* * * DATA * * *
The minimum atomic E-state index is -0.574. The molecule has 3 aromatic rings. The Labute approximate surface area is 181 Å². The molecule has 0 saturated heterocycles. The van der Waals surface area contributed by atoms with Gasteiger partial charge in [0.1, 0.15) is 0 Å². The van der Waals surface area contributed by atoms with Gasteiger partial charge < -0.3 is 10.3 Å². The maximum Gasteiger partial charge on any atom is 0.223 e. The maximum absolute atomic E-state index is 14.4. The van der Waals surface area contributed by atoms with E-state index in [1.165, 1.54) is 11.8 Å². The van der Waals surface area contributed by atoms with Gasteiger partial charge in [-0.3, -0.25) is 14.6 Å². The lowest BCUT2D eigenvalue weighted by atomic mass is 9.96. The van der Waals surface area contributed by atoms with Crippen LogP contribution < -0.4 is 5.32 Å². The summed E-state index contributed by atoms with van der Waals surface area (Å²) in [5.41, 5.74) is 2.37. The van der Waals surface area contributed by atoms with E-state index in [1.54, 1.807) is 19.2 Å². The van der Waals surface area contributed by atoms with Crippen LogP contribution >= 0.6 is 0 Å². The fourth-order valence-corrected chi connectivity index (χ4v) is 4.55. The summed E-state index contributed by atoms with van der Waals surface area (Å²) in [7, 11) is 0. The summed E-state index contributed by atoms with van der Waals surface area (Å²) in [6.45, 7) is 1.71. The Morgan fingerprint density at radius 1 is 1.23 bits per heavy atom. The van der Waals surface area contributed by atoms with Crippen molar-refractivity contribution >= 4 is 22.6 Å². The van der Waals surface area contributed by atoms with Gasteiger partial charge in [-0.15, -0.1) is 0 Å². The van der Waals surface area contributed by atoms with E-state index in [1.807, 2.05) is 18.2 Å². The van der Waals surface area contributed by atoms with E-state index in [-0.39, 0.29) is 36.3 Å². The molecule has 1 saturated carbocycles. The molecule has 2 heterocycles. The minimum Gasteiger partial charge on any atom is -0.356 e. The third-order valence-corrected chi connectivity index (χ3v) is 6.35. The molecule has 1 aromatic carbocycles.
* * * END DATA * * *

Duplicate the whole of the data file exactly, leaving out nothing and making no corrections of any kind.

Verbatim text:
The minimum atomic E-state index is -0.574. The molecule has 3 aromatic rings. The Labute approximate surface area is 181 Å². The molecule has 0 saturated heterocycles. The van der Waals surface area contributed by atoms with Gasteiger partial charge in [0.1, 0.15) is 0 Å². The van der Waals surface area contributed by atoms with Gasteiger partial charge < -0.3 is 10.3 Å². The maximum Gasteiger partial charge on any atom is 0.223 e. The maximum absolute atomic E-state index is 14.4. The van der Waals surface area contributed by atoms with E-state index in [1.165, 1.54) is 11.8 Å². The van der Waals surface area contributed by atoms with Gasteiger partial charge in [-0.3, -0.25) is 14.6 Å². The lowest BCUT2D eigenvalue weighted by atomic mass is 9.96. The van der Waals surface area contributed by atoms with Crippen LogP contribution < -0.4 is 5.32 Å². The summed E-state index contributed by atoms with van der Waals surface area (Å²) in [5.41, 5.74) is 2.37. The van der Waals surface area contributed by atoms with E-state index in [1.54, 1.807) is 19.2 Å². The van der Waals surface area contributed by atoms with Crippen LogP contribution >= 0.6 is 0 Å². The fourth-order valence-corrected chi connectivity index (χ4v) is 4.55. The summed E-state index contributed by atoms with van der Waals surface area (Å²) in [7, 11) is 0. The summed E-state index contributed by atoms with van der Waals surface area (Å²) in [6.45, 7) is 1.71. The Morgan fingerprint density at radius 1 is 1.23 bits per heavy atom. The van der Waals surface area contributed by atoms with Crippen molar-refractivity contribution >= 4 is 22.6 Å². The van der Waals surface area contributed by atoms with Gasteiger partial charge in [-0.15, -0.1) is 0 Å². The van der Waals surface area contributed by atoms with E-state index in [1.807, 2.05) is 18.2 Å². The van der Waals surface area contributed by atoms with E-state index in [-0.39, 0.29) is 36.3 Å². The molecule has 1 saturated carbocycles. The molecule has 2 heterocycles. The minimum Gasteiger partial charge on any atom is -0.356 e. The third-order valence-corrected chi connectivity index (χ3v) is 6.35. The molecule has 1 aromatic carbocycles.